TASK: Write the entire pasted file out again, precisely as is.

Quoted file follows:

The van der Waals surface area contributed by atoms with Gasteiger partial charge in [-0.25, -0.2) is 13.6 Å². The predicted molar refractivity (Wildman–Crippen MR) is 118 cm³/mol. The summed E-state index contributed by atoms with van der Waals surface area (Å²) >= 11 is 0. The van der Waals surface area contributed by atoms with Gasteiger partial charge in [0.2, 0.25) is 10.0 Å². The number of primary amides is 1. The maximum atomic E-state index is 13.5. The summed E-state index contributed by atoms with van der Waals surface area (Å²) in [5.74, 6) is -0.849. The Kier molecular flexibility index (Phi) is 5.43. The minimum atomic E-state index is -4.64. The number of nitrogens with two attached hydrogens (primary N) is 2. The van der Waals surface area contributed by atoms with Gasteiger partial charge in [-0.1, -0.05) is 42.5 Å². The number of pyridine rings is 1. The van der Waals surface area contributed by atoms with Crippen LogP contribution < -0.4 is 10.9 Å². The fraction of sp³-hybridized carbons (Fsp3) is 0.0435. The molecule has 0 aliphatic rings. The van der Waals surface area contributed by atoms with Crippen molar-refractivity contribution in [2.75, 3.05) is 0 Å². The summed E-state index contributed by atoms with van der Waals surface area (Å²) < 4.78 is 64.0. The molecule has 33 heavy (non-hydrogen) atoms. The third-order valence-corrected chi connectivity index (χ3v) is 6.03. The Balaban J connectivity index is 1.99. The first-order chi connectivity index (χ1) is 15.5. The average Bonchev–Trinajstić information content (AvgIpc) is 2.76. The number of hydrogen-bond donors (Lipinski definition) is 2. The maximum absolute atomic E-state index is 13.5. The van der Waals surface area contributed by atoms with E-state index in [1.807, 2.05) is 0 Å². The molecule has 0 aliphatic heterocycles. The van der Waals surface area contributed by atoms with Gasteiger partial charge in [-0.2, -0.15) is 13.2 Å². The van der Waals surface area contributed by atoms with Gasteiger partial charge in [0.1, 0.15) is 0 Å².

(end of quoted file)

The van der Waals surface area contributed by atoms with Gasteiger partial charge in [-0.25, -0.2) is 13.6 Å². The predicted molar refractivity (Wildman–Crippen MR) is 118 cm³/mol. The summed E-state index contributed by atoms with van der Waals surface area (Å²) >= 11 is 0. The van der Waals surface area contributed by atoms with Gasteiger partial charge in [0.2, 0.25) is 10.0 Å². The number of primary amides is 1. The maximum atomic E-state index is 13.5. The summed E-state index contributed by atoms with van der Waals surface area (Å²) in [5.74, 6) is -0.849. The Kier molecular flexibility index (Phi) is 5.43. The minimum atomic E-state index is -4.64. The number of nitrogens with two attached hydrogens (primary N) is 2. The van der Waals surface area contributed by atoms with Gasteiger partial charge in [-0.1, -0.05) is 42.5 Å². The number of pyridine rings is 1. The van der Waals surface area contributed by atoms with Crippen LogP contribution < -0.4 is 10.9 Å². The fraction of sp³-hybridized carbons (Fsp3) is 0.0435. The molecule has 0 aliphatic rings. The van der Waals surface area contributed by atoms with Crippen molar-refractivity contribution in [2.75, 3.05) is 0 Å². The summed E-state index contributed by atoms with van der Waals surface area (Å²) < 4.78 is 64.0. The molecule has 33 heavy (non-hydrogen) atoms. The third-order valence-corrected chi connectivity index (χ3v) is 6.03. The Balaban J connectivity index is 1.99. The first-order chi connectivity index (χ1) is 15.5. The average Bonchev–Trinajstić information content (AvgIpc) is 2.76. The number of hydrogen-bond donors (Lipinski definition) is 2. The maximum absolute atomic E-state index is 13.5. The van der Waals surface area contributed by atoms with E-state index in [1.807, 2.05) is 0 Å². The molecule has 0 aliphatic heterocycles. The van der Waals surface area contributed by atoms with Gasteiger partial charge in [-0.2, -0.15) is 13.2 Å². The van der Waals surface area contributed by atoms with Gasteiger partial charge in [0.1, 0.15) is 0 Å².